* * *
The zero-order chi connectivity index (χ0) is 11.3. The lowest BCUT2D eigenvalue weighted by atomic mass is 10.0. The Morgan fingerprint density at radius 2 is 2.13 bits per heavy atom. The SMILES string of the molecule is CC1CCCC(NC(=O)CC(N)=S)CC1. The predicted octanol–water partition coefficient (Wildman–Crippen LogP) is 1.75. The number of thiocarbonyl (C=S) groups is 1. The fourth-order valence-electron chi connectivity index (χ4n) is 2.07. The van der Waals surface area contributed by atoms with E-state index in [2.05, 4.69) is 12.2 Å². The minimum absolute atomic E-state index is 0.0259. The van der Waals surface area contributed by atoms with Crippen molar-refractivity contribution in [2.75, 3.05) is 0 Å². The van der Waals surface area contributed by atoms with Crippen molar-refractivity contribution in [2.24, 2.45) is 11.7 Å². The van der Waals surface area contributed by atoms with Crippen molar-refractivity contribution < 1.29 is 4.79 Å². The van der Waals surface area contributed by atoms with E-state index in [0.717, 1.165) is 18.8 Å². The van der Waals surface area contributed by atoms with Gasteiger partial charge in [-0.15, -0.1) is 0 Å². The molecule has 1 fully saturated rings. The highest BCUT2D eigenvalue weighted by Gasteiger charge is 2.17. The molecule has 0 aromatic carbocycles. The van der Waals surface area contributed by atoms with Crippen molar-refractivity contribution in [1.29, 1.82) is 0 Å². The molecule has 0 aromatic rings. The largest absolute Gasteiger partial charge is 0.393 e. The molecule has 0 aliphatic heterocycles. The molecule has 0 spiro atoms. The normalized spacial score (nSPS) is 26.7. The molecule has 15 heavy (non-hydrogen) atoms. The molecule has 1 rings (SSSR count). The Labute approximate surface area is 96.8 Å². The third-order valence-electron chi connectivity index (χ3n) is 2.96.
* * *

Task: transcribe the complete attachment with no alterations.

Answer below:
The zero-order chi connectivity index (χ0) is 11.3. The lowest BCUT2D eigenvalue weighted by atomic mass is 10.0. The Morgan fingerprint density at radius 2 is 2.13 bits per heavy atom. The SMILES string of the molecule is CC1CCCC(NC(=O)CC(N)=S)CC1. The predicted octanol–water partition coefficient (Wildman–Crippen LogP) is 1.75. The number of thiocarbonyl (C=S) groups is 1. The fourth-order valence-electron chi connectivity index (χ4n) is 2.07. The van der Waals surface area contributed by atoms with E-state index in [2.05, 4.69) is 12.2 Å². The minimum absolute atomic E-state index is 0.0259. The van der Waals surface area contributed by atoms with Crippen molar-refractivity contribution in [2.75, 3.05) is 0 Å². The van der Waals surface area contributed by atoms with Crippen molar-refractivity contribution in [2.24, 2.45) is 11.7 Å². The van der Waals surface area contributed by atoms with Crippen molar-refractivity contribution < 1.29 is 4.79 Å². The van der Waals surface area contributed by atoms with E-state index in [0.717, 1.165) is 18.8 Å². The van der Waals surface area contributed by atoms with Gasteiger partial charge in [-0.15, -0.1) is 0 Å². The molecule has 1 fully saturated rings. The highest BCUT2D eigenvalue weighted by Gasteiger charge is 2.17. The molecule has 0 aromatic carbocycles. The van der Waals surface area contributed by atoms with Crippen molar-refractivity contribution in [1.29, 1.82) is 0 Å². The molecule has 0 aromatic rings. The largest absolute Gasteiger partial charge is 0.393 e. The molecule has 0 aliphatic heterocycles. The molecule has 0 spiro atoms. The normalized spacial score (nSPS) is 26.7. The molecule has 15 heavy (non-hydrogen) atoms. The molecule has 1 rings (SSSR count). The Labute approximate surface area is 96.8 Å². The third-order valence-electron chi connectivity index (χ3n) is 2.96.